I think the idea of using customer information in corporate valuation is a great one. As such, I am very receptive to work on customer-based corporate valuation. A 2005 paper in Management Decision I think well illustrates some of the challenges I have seen in this field. Lots of good ideas, some reasonable points, but also many strong debatable statements that aren’t properly theoretically justified. They also want to be cross-disciplinary without thinking through the challenges.
Cross-Disciplinary Research is Hard
The classic problem here is that the authors want to speak to accountants but don’t seem to understand accounting. To be fair cross-disciplinary research is challenging by its nature. Not only do you have to try and understand your field but you have to understand other fields. You can see why many scholars take the option of zeroing in on a narrow field and becoming an expert on something so small it descends into pointlessness. Narrow is much safer so let’s first commend the author’s ambition.
It is to Bauer and Hammerschmidt’s credit that they are clear in their cross-disciplinary ambitions.
According to our research objectives, the paper is targeted at accountants and auditors, as well as business analysts who undertake valuations for market floatation or M&A of large corporations.Bauer and Hammerschmidt, 2005, page 333
Unfortunately, the idea they advance is deeply problematic for the aims they set themselves. A challenge here is that valuation for determining corporate value for mergers and acquisitions (which takes more of a ‘what works is good approach’) seems very different to valuation in accounting. Financial accounting valuations, especially in US, are much more rule-based. To be clear the process doesn’t really aim for a true value. Still, it is one thing to try and talk to financial accountants but the authors want to go further and talk to auditors. Auditors are the police of accounting. They think accountants are wild people who take loads of extravagant chances. As such, it is hard to imagine what auditor they thought would find their work convincing given I see it as much more pitched towards more free-wheeling finance people.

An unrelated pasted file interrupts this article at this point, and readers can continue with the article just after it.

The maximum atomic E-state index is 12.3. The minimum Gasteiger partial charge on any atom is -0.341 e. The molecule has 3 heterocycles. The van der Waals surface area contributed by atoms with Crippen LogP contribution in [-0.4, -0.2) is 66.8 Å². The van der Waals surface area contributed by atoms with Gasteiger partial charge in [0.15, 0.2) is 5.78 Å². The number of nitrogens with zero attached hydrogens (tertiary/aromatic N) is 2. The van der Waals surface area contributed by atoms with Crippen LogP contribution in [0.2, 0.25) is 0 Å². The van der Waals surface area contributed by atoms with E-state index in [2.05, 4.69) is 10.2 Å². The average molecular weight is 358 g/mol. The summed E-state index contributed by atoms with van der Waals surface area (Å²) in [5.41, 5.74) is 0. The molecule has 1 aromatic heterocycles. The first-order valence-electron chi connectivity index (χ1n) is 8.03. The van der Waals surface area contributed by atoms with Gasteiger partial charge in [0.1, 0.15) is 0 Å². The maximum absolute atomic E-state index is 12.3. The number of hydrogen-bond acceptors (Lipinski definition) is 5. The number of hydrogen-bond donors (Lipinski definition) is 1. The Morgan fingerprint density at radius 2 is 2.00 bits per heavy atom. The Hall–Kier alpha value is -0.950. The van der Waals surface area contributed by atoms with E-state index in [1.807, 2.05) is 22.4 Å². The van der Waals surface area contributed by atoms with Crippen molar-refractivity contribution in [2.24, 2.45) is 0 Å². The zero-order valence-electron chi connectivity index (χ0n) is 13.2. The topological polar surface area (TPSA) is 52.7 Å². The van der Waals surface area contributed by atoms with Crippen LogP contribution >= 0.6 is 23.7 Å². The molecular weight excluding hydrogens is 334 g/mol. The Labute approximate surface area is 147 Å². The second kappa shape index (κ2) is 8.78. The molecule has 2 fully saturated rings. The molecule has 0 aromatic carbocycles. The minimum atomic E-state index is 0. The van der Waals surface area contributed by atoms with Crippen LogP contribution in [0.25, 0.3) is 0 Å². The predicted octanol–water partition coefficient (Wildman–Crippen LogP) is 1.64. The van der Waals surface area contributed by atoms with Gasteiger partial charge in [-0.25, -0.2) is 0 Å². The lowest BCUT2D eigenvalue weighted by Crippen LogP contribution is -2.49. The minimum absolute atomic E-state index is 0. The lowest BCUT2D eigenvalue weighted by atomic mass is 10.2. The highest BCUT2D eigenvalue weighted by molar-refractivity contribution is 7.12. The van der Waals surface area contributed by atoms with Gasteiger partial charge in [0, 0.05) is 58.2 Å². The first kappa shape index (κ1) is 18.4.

CLV As A Catch-All Concept For Customer-Based Corporate Valuation
The authors argue that CLV has to include pretty much anything that someone might care about in a customer-based corporate valuation. The points covered are all generally reasonable ones. I agree that word of mouth does matter to the future value of a firm. Acquisition costs do matter going forward when you are looking at the value you can gain from prospects (future customers). The problem is that adding everything to CLV means it becomes a messy, massively subjective metric. What do auditors really hate? Messy, massively subjective metrics,
On word of mouth (referral value) they give a model that provides a number. This may be good enough for external valuation but it would make any self-respecting auditor sit in the corner and cry. (I shed a little tear and haven’t done any auditing since the mid-90s.)
Current And Future Customers
The authors explain that they must include current and future customers in customer equity. They say:
With these models [that don’t capture future customers] a shrinking customer base over time is therefore implicitly assumed, resulting in an ultimate customer base of zero. Thus…”Bauer and Hammerschmidt, 2005, page 338